Wednesday, 7 September 2011

Multiple Light Sources

So I'm wondering just how one handles multiple light sources? The alpha-blending of the various light-intensity values for a particular map cell is easily understandable, but how does one store (potentially near-infinite) multiple-overlapping light sources and their separate light intensities?


eeeickythump said...

The easiest way is probably with so-called "dijkstra maps".

You can associate a dmap with every light source, the root (origin) of each map being the location of that light source. Dijkstra maps tell you the distance to the origin at every spot on the map -- you just need to turn that distance into light attenuation.

The total amount of light at (x,y) is the sum of dmap(x, y) for all the extant light source dmaps.

Of course you will have to recalc a light's dmap if it moves (or you could store the dmap at the tile).

I believe libtcod contains a dijkstra map implementation.

Pender said...
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Pender said...

Well, the way Brogue does it is simply to recalculate all of the lights from scratch every turn, whether or not they move. Here is how I summarized my lighting engine on RGRD:

Assuming your lights are full color, create three separate arrays of
integers to store light data. At the start of each turn, zero them
out. Then cycle through every light on the level. Calculate its field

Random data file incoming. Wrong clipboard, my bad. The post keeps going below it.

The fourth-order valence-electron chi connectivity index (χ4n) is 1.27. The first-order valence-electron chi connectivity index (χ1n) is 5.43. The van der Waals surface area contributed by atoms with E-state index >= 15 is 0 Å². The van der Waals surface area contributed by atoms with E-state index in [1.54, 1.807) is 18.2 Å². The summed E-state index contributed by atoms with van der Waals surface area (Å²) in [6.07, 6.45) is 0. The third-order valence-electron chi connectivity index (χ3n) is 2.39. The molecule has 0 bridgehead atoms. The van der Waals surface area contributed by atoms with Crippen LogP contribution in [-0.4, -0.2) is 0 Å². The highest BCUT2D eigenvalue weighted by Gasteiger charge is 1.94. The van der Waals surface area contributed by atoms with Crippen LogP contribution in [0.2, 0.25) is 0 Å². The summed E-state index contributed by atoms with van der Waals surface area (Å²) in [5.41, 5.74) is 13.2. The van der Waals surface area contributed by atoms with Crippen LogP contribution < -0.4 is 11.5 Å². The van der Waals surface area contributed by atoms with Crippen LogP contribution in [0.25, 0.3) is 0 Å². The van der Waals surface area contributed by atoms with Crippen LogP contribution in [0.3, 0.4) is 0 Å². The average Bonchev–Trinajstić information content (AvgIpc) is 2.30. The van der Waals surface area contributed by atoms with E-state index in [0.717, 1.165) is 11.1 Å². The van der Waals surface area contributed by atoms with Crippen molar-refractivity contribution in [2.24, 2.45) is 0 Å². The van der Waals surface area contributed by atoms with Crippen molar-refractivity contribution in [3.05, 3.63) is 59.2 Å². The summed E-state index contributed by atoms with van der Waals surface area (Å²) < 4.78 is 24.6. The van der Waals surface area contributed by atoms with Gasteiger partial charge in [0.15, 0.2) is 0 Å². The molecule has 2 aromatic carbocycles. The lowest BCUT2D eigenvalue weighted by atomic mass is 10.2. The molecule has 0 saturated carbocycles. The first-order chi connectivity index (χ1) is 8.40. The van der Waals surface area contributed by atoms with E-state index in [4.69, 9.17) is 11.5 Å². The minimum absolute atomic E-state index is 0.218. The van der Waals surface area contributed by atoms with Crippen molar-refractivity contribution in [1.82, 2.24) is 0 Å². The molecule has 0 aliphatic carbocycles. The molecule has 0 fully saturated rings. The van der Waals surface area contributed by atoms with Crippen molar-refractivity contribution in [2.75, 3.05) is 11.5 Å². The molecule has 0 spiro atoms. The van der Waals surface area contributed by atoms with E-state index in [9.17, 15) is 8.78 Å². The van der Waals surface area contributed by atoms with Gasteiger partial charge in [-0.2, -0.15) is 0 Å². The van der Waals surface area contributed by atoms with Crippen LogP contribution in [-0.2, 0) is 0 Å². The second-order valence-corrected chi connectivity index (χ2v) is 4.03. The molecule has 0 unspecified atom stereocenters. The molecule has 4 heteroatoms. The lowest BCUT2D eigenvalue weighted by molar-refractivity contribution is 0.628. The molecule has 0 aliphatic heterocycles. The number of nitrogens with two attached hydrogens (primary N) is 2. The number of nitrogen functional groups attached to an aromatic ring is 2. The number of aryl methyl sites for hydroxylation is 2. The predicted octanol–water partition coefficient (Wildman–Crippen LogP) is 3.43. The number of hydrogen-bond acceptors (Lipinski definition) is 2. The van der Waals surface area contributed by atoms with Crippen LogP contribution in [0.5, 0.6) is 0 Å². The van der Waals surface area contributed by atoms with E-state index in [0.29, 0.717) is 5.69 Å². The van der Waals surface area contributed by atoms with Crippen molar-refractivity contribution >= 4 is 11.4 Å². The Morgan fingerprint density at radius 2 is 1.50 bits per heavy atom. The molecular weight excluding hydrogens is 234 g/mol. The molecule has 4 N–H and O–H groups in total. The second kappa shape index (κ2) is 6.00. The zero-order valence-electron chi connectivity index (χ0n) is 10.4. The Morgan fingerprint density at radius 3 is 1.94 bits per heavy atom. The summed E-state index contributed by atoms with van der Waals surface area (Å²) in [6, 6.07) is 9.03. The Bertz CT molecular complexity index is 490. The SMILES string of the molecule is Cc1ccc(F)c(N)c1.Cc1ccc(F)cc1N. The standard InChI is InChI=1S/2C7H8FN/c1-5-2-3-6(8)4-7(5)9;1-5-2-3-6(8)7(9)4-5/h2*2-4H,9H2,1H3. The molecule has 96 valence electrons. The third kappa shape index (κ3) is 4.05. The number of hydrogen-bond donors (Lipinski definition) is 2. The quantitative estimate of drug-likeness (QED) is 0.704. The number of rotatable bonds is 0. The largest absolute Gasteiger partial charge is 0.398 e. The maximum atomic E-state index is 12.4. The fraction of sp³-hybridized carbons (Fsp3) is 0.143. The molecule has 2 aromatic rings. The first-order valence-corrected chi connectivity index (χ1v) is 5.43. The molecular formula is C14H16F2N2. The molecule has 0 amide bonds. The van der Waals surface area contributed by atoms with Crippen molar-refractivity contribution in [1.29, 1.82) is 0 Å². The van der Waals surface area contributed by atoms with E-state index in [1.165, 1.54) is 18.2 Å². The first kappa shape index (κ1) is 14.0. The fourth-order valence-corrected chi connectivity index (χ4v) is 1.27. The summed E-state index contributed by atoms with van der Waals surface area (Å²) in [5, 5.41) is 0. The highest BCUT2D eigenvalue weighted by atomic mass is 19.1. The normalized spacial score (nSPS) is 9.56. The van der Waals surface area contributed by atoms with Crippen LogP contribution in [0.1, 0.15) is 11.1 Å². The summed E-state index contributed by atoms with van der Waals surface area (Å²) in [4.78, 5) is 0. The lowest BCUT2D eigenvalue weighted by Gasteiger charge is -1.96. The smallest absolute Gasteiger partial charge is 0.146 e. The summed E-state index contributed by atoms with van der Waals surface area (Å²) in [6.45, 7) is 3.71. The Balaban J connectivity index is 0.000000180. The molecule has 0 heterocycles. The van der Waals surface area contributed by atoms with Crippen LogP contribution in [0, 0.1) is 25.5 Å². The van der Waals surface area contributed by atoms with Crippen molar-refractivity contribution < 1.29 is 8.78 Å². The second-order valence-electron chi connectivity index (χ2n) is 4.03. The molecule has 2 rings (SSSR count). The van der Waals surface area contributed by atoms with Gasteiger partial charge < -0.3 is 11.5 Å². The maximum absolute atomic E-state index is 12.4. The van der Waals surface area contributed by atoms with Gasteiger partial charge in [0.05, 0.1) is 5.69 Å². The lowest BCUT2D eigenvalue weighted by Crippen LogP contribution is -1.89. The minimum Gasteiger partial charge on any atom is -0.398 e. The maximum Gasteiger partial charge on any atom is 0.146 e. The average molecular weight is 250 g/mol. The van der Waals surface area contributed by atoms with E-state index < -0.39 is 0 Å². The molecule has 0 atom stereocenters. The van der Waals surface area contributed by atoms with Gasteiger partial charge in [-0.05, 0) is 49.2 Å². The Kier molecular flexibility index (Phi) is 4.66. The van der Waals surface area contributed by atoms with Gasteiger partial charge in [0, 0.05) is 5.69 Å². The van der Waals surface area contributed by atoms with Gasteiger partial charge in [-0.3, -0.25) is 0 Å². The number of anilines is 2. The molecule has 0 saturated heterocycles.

of view as previously discussed, then for each cell in its field of
view, add the R, G and B components of the color of its light (after
applying a distance drop-off) to the light data arrays. Light
components greater than 100 or 255 or whatever are okay.
Then when you display a cell, to figure out the color to use, treat
the RGB components of the cell's pigment color and of the cell's light
color as fractions (with a pure white color being 1.0, 1.0, 1.0), and
use pairwise multiplication to combine them. Any components with a
value greater than 1.0 should be reduced to 1.0. Display the resulting
color. Note that any cell that has no light content will display as
black. You can either add an ambient light to the entire dungeon
(instead of zeroing out the light grids at the start of the turn, set
them to the corresponding component of your desired ambient light
color) or you can add a "miner's light" that follows the player around
so that the area in his field of view is always illuminated.

Dave said...

Cheers guys. I'm also interested in figuring out how one can relate 1 or more light sources to a particular map cell.